He was born in Saltburn-by-the-Sea and educated at Bradford Grammar School. A pupil of Thea King, Lawson was a member of the National Youth Orchestra of Great Britain during his teenage years. He subsequently read music at Keble College, Oxford. Postgraduate studies in music at the University of Birmingham saw Lawson awarded an MA in 1972 for his study of the clarinet in eighteenth-century repertoire. His pioneering doctoral research into the chalumeau was completed at the University of Aberdeen in 1976. In 2000, in recognition of his work across theory and practice, Lawson received a DMus from the University of London. In 2015, celebrating Lawson's pre-eminence in performance studies, the University of Sheffield awarded him an HonDMus.
Following academic positions in Aberdeen and Sheffield, Lawson was appointed to the Chair of Performance Studies at Goldsmiths, University of London in 1998. Between 2001 and 2005 he was Pro-Vice Chancellor and Dean of the London College of Music & Media at Thames Valley University (now the University of West London). In July 2005 he became Director of the Royal College of Music, London, where he holds a Personal Chair in Historical Performance.
Lawson is internationally recognised as a performer of chalumeaux and historical clarinets, having held principal positions with leading British period orchestras, notably The Hanover Band, The English Concert and the London Classical Players, with whom he recorded extensively and toured world-wide. Described as 'a brilliant, absolutely world-class player' (Westdeutsche Allgemeine Zeitung) and ‘the doyen of period clarinettists’ (BBC Music Magazine), he has appeared as soloist in many international venues, including London's major concert halls and New York's Lincoln Center for the Performing Arts and Carnegie Hall. His extensive discography comprises concertos by Fasch, Hook, Mahon, Mozart, Spohr, Telemann, Vivaldi and Weber, as well as a considerable variety of chamber and orchestral music. Among recent recordings are two discs of sonatas by Xavier Lefèvre and a highly acclaimed CD of the Mozart Clarinet Quintet and other fragments.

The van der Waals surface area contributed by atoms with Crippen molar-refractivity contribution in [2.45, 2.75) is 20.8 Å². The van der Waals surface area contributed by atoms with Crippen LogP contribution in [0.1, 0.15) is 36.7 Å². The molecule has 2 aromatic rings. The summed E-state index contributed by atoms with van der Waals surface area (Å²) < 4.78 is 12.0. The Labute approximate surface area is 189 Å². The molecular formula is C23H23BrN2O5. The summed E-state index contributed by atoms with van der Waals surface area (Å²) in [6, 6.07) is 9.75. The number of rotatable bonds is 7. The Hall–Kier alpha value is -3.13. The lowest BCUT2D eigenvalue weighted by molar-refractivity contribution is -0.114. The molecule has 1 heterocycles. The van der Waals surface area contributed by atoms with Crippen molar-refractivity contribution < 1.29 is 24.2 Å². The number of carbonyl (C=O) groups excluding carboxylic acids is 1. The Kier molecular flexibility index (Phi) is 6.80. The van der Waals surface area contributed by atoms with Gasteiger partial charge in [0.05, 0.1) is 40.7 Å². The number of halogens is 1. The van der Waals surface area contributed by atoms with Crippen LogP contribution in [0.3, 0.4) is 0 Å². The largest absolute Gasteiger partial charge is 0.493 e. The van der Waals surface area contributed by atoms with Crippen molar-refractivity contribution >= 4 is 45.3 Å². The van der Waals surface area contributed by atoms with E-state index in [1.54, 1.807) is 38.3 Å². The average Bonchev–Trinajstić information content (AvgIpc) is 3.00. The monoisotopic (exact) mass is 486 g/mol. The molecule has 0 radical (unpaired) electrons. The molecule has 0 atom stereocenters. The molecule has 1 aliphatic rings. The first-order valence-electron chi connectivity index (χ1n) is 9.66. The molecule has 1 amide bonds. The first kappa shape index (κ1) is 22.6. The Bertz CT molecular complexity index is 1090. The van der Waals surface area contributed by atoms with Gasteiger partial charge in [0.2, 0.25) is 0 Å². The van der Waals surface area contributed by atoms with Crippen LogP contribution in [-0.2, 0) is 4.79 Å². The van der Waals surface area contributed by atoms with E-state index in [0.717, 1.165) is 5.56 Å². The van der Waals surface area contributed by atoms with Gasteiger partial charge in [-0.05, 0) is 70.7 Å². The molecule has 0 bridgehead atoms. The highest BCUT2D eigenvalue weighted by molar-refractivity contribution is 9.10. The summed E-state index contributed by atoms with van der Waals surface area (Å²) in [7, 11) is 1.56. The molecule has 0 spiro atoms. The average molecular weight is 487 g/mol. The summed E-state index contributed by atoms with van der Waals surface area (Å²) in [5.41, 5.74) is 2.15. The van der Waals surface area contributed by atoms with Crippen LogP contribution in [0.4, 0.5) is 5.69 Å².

Lawson has an especially close association with Mozart’s Clarinet Concerto K622, which he performs regularly on both modern and historical instruments. In addition to directing performances of the work, he has played it in collaboration with conductors such as Roy Goodman, Christopher Hogwood, Roger Norrington and Joshua Rifkin. Lawson’s Cambridge Handbook to Mozart’s Clarinet Concerto (1996) examines the work’s genesis, composition and construction, as well as the career of the dedicatee Anton Stadler and his innovative basset clarinet. His first monograph, The Chalumeau in Eighteenth-Century Music, was published in 1981 by UMI Research Press, and remains the most extensive study of the instrument and its repertoire. Amongst later publications for Cambridge University Press are The Cambridge Companion to the Clarinet (1995), a Cambridge Handbook to Brahms’s Clarinet Quintet (1998) and The Cambridge Companion to the Orchestra (2003). With Robin Stowell he initiated the series of Cambridge Handbooks to the Historical Performance of Music, including their joint introductory volume (1999) as well as his own volume on the early clarinet (2000). A further publication by Lawson and Stowell, The Cambridge History of Musical Performance, appeared in February 2012.
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